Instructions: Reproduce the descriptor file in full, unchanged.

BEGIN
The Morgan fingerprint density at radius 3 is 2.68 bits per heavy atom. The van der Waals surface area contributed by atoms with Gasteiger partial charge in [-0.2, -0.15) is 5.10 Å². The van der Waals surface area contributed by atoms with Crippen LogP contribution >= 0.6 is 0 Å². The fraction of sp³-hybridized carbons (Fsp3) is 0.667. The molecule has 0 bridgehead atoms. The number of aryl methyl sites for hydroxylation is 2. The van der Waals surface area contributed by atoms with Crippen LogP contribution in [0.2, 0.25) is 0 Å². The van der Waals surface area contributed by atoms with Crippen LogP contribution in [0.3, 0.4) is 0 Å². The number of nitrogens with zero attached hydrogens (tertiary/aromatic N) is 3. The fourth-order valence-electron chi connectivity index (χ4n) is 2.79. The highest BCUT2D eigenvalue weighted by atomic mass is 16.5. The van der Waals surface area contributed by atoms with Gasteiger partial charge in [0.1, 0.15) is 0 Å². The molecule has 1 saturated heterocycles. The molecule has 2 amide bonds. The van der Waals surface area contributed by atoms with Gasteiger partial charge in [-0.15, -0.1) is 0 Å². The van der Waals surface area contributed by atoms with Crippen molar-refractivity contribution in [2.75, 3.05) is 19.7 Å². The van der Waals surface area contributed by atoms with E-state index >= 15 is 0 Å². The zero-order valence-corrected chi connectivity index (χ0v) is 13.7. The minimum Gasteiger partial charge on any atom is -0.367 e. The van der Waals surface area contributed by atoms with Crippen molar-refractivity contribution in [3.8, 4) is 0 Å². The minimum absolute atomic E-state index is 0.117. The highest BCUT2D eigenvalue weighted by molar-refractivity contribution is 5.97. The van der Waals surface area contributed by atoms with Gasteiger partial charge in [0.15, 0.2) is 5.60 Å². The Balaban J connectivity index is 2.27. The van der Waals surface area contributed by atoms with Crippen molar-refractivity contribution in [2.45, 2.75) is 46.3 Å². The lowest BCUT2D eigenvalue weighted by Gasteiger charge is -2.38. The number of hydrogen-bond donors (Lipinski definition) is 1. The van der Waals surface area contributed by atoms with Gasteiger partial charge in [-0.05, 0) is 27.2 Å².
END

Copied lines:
The Morgan fingerprint density at radius 3 is 2.68 bits per heavy atom. The van der Waals surface area contributed by atoms with Gasteiger partial charge in [-0.2, -0.15) is 5.10 Å². The van der Waals surface area contributed by atoms with Crippen LogP contribution >= 0.6 is 0 Å². The fraction of sp³-hybridized carbons (Fsp3) is 0.667. The molecule has 0 bridgehead atoms. The number of aryl methyl sites for hydroxylation is 2. The van der Waals surface area contributed by atoms with Crippen LogP contribution in [0.2, 0.25) is 0 Å². The van der Waals surface area contributed by atoms with Crippen LogP contribution in [0.3, 0.4) is 0 Å². The number of nitrogens with zero attached hydrogens (tertiary/aromatic N) is 3. The fourth-order valence-electron chi connectivity index (χ4n) is 2.79. The highest BCUT2D eigenvalue weighted by atomic mass is 16.5. The van der Waals surface area contributed by atoms with Gasteiger partial charge in [0.1, 0.15) is 0 Å². The molecule has 1 saturated heterocycles. The molecule has 2 amide bonds. The van der Waals surface area contributed by atoms with Gasteiger partial charge in [-0.15, -0.1) is 0 Å². The van der Waals surface area contributed by atoms with Crippen molar-refractivity contribution in [2.75, 3.05) is 19.7 Å². The van der Waals surface area contributed by atoms with E-state index >= 15 is 0 Å². The zero-order valence-corrected chi connectivity index (χ0v) is 13.7. The minimum Gasteiger partial charge on any atom is -0.367 e. The van der Waals surface area contributed by atoms with Crippen molar-refractivity contribution in [3.8, 4) is 0 Å². The minimum absolute atomic E-state index is 0.117. The highest BCUT2D eigenvalue weighted by molar-refractivity contribution is 5.97. The van der Waals surface area contributed by atoms with Gasteiger partial charge in [0.15, 0.2) is 5.60 Å². The Balaban J connectivity index is 2.27. The van der Waals surface area contributed by atoms with Crippen molar-refractivity contribution in [2.45, 2.75) is 46.3 Å². The lowest BCUT2D eigenvalue weighted by Gasteiger charge is -2.38. The number of hydrogen-bond donors (Lipinski definition) is 1. The van der Waals surface area contributed by atoms with Gasteiger partial charge in [-0.05, 0) is 27.2 Å².